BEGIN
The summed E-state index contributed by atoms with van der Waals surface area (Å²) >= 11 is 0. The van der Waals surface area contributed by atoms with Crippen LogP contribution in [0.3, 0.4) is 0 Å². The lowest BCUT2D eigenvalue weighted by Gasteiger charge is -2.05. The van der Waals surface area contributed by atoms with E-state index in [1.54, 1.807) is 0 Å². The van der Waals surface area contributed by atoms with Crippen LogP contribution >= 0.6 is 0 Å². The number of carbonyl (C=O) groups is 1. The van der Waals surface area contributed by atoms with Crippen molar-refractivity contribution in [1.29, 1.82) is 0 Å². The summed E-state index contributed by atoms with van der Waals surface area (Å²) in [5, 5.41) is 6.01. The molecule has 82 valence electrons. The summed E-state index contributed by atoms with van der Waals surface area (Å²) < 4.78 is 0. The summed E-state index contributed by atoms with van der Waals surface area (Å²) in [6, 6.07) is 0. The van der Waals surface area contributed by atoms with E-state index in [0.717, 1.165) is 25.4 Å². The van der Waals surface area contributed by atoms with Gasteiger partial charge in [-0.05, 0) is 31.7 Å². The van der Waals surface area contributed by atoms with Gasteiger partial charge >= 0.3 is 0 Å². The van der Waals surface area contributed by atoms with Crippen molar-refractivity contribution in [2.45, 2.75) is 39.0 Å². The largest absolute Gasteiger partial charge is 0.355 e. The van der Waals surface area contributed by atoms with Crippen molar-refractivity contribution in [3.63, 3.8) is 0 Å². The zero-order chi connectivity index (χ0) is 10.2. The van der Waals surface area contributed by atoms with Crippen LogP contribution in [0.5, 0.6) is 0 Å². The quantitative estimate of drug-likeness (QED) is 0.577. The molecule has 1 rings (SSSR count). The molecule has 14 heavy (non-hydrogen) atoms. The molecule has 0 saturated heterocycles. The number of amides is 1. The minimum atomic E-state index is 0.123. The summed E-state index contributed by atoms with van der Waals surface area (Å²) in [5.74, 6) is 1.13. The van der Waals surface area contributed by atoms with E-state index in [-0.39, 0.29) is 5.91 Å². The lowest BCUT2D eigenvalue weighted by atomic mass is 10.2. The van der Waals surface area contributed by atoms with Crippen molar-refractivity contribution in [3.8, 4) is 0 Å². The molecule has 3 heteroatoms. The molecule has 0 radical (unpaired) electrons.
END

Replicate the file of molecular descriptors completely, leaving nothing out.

The summed E-state index contributed by atoms with van der Waals surface area (Å²) >= 11 is 0. The van der Waals surface area contributed by atoms with Crippen LogP contribution in [0.3, 0.4) is 0 Å². The lowest BCUT2D eigenvalue weighted by Gasteiger charge is -2.05. The van der Waals surface area contributed by atoms with E-state index in [1.54, 1.807) is 0 Å². The van der Waals surface area contributed by atoms with Crippen LogP contribution >= 0.6 is 0 Å². The number of carbonyl (C=O) groups is 1. The van der Waals surface area contributed by atoms with Crippen molar-refractivity contribution in [1.29, 1.82) is 0 Å². The summed E-state index contributed by atoms with van der Waals surface area (Å²) in [5, 5.41) is 6.01. The molecule has 82 valence electrons. The summed E-state index contributed by atoms with van der Waals surface area (Å²) < 4.78 is 0. The summed E-state index contributed by atoms with van der Waals surface area (Å²) in [6, 6.07) is 0. The van der Waals surface area contributed by atoms with E-state index in [0.717, 1.165) is 25.4 Å². The van der Waals surface area contributed by atoms with Gasteiger partial charge in [-0.05, 0) is 31.7 Å². The van der Waals surface area contributed by atoms with Gasteiger partial charge >= 0.3 is 0 Å². The van der Waals surface area contributed by atoms with Crippen molar-refractivity contribution in [2.45, 2.75) is 39.0 Å². The largest absolute Gasteiger partial charge is 0.355 e. The van der Waals surface area contributed by atoms with Crippen molar-refractivity contribution in [3.63, 3.8) is 0 Å². The zero-order chi connectivity index (χ0) is 10.2. The van der Waals surface area contributed by atoms with Crippen LogP contribution in [0.5, 0.6) is 0 Å². The quantitative estimate of drug-likeness (QED) is 0.577. The molecule has 1 rings (SSSR count). The molecule has 14 heavy (non-hydrogen) atoms. The molecule has 0 saturated heterocycles. The number of amides is 1. The minimum atomic E-state index is 0.123. The summed E-state index contributed by atoms with van der Waals surface area (Å²) in [5.74, 6) is 1.13. The van der Waals surface area contributed by atoms with E-state index in [-0.39, 0.29) is 5.91 Å². The lowest BCUT2D eigenvalue weighted by atomic mass is 10.2. The van der Waals surface area contributed by atoms with Crippen molar-refractivity contribution in [3.8, 4) is 0 Å². The molecule has 3 heteroatoms. The molecule has 0 radical (unpaired) electrons.